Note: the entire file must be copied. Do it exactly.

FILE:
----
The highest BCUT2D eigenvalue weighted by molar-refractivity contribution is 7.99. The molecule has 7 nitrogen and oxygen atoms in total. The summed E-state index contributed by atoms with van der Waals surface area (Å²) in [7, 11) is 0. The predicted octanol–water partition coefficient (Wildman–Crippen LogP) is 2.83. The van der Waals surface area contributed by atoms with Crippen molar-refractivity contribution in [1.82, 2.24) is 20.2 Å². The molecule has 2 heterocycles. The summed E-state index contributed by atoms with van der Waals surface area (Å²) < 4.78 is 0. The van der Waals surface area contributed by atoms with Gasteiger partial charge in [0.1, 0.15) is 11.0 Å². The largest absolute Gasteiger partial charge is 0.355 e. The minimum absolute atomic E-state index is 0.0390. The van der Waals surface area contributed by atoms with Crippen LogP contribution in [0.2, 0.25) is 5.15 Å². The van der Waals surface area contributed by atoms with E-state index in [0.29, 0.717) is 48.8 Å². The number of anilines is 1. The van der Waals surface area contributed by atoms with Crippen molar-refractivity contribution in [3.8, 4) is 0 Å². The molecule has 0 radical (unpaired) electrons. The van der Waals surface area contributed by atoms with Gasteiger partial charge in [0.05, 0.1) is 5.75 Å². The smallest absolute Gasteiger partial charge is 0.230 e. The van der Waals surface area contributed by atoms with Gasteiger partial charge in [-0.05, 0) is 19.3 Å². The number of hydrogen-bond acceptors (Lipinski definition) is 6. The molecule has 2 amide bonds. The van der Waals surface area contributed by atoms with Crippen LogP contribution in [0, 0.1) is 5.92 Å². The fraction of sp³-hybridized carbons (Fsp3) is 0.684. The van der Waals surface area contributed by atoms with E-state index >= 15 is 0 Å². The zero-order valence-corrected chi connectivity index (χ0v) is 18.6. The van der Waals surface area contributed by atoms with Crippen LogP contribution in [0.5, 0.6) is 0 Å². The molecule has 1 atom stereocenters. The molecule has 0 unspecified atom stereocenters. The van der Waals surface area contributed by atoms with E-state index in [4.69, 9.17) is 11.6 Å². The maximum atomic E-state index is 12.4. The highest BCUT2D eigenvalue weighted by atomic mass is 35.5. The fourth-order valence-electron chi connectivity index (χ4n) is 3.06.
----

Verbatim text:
The highest BCUT2D eigenvalue weighted by molar-refractivity contribution is 7.99. The molecule has 7 nitrogen and oxygen atoms in total. The summed E-state index contributed by atoms with van der Waals surface area (Å²) in [7, 11) is 0. The predicted octanol–water partition coefficient (Wildman–Crippen LogP) is 2.83. The van der Waals surface area contributed by atoms with Crippen molar-refractivity contribution in [1.82, 2.24) is 20.2 Å². The molecule has 2 heterocycles. The summed E-state index contributed by atoms with van der Waals surface area (Å²) < 4.78 is 0. The van der Waals surface area contributed by atoms with Gasteiger partial charge in [0.1, 0.15) is 11.0 Å². The largest absolute Gasteiger partial charge is 0.355 e. The minimum absolute atomic E-state index is 0.0390. The van der Waals surface area contributed by atoms with Crippen LogP contribution in [0.2, 0.25) is 5.15 Å². The van der Waals surface area contributed by atoms with E-state index in [0.29, 0.717) is 48.8 Å². The number of anilines is 1. The van der Waals surface area contributed by atoms with Crippen molar-refractivity contribution in [3.8, 4) is 0 Å². The molecule has 0 radical (unpaired) electrons. The van der Waals surface area contributed by atoms with Gasteiger partial charge in [0.05, 0.1) is 5.75 Å². The smallest absolute Gasteiger partial charge is 0.230 e. The van der Waals surface area contributed by atoms with Gasteiger partial charge in [-0.05, 0) is 19.3 Å². The number of hydrogen-bond acceptors (Lipinski definition) is 6. The molecule has 2 amide bonds. The van der Waals surface area contributed by atoms with Crippen LogP contribution in [0, 0.1) is 5.92 Å². The fraction of sp³-hybridized carbons (Fsp3) is 0.684. The van der Waals surface area contributed by atoms with E-state index >= 15 is 0 Å². The zero-order valence-corrected chi connectivity index (χ0v) is 18.6. The van der Waals surface area contributed by atoms with Crippen LogP contribution in [0.5, 0.6) is 0 Å². The molecule has 1 atom stereocenters. The molecule has 0 unspecified atom stereocenters. The van der Waals surface area contributed by atoms with E-state index in [4.69, 9.17) is 11.6 Å². The maximum atomic E-state index is 12.4. The highest BCUT2D eigenvalue weighted by atomic mass is 35.5. The fourth-order valence-electron chi connectivity index (χ4n) is 3.06.